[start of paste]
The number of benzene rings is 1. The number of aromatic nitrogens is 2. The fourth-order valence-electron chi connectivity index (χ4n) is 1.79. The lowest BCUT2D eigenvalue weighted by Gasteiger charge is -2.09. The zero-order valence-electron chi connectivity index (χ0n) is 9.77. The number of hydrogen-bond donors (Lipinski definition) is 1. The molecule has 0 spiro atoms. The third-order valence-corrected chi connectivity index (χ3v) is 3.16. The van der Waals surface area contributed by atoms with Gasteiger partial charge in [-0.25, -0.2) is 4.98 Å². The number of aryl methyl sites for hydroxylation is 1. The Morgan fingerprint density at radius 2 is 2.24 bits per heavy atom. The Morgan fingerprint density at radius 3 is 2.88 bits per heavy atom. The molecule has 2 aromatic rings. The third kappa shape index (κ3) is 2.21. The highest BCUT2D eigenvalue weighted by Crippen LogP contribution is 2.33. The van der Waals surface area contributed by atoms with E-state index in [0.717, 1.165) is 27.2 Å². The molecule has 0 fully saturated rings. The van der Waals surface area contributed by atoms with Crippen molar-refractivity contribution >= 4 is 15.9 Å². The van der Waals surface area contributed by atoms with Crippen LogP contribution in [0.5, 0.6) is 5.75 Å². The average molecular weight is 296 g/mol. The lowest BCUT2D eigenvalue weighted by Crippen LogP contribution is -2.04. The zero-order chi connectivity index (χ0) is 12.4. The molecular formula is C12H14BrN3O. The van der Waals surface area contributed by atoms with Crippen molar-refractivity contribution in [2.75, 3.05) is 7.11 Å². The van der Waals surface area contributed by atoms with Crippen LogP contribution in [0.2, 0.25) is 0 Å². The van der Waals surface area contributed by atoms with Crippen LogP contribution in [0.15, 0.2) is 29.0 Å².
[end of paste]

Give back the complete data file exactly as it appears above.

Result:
The number of benzene rings is 1. The number of aromatic nitrogens is 2. The fourth-order valence-electron chi connectivity index (χ4n) is 1.79. The lowest BCUT2D eigenvalue weighted by Gasteiger charge is -2.09. The zero-order valence-electron chi connectivity index (χ0n) is 9.77. The number of hydrogen-bond donors (Lipinski definition) is 1. The molecule has 0 spiro atoms. The third-order valence-corrected chi connectivity index (χ3v) is 3.16. The van der Waals surface area contributed by atoms with Gasteiger partial charge in [-0.25, -0.2) is 4.98 Å². The number of aryl methyl sites for hydroxylation is 1. The Morgan fingerprint density at radius 2 is 2.24 bits per heavy atom. The Morgan fingerprint density at radius 3 is 2.88 bits per heavy atom. The molecule has 2 aromatic rings. The third kappa shape index (κ3) is 2.21. The highest BCUT2D eigenvalue weighted by Crippen LogP contribution is 2.33. The van der Waals surface area contributed by atoms with E-state index in [0.717, 1.165) is 27.2 Å². The molecule has 0 fully saturated rings. The van der Waals surface area contributed by atoms with Crippen molar-refractivity contribution >= 4 is 15.9 Å². The van der Waals surface area contributed by atoms with Crippen LogP contribution in [0.5, 0.6) is 5.75 Å². The average molecular weight is 296 g/mol. The lowest BCUT2D eigenvalue weighted by Crippen LogP contribution is -2.04. The zero-order chi connectivity index (χ0) is 12.4. The molecular formula is C12H14BrN3O. The van der Waals surface area contributed by atoms with Crippen molar-refractivity contribution in [2.75, 3.05) is 7.11 Å². The van der Waals surface area contributed by atoms with Crippen LogP contribution in [0.2, 0.25) is 0 Å². The van der Waals surface area contributed by atoms with Crippen LogP contribution in [0.15, 0.2) is 29.0 Å².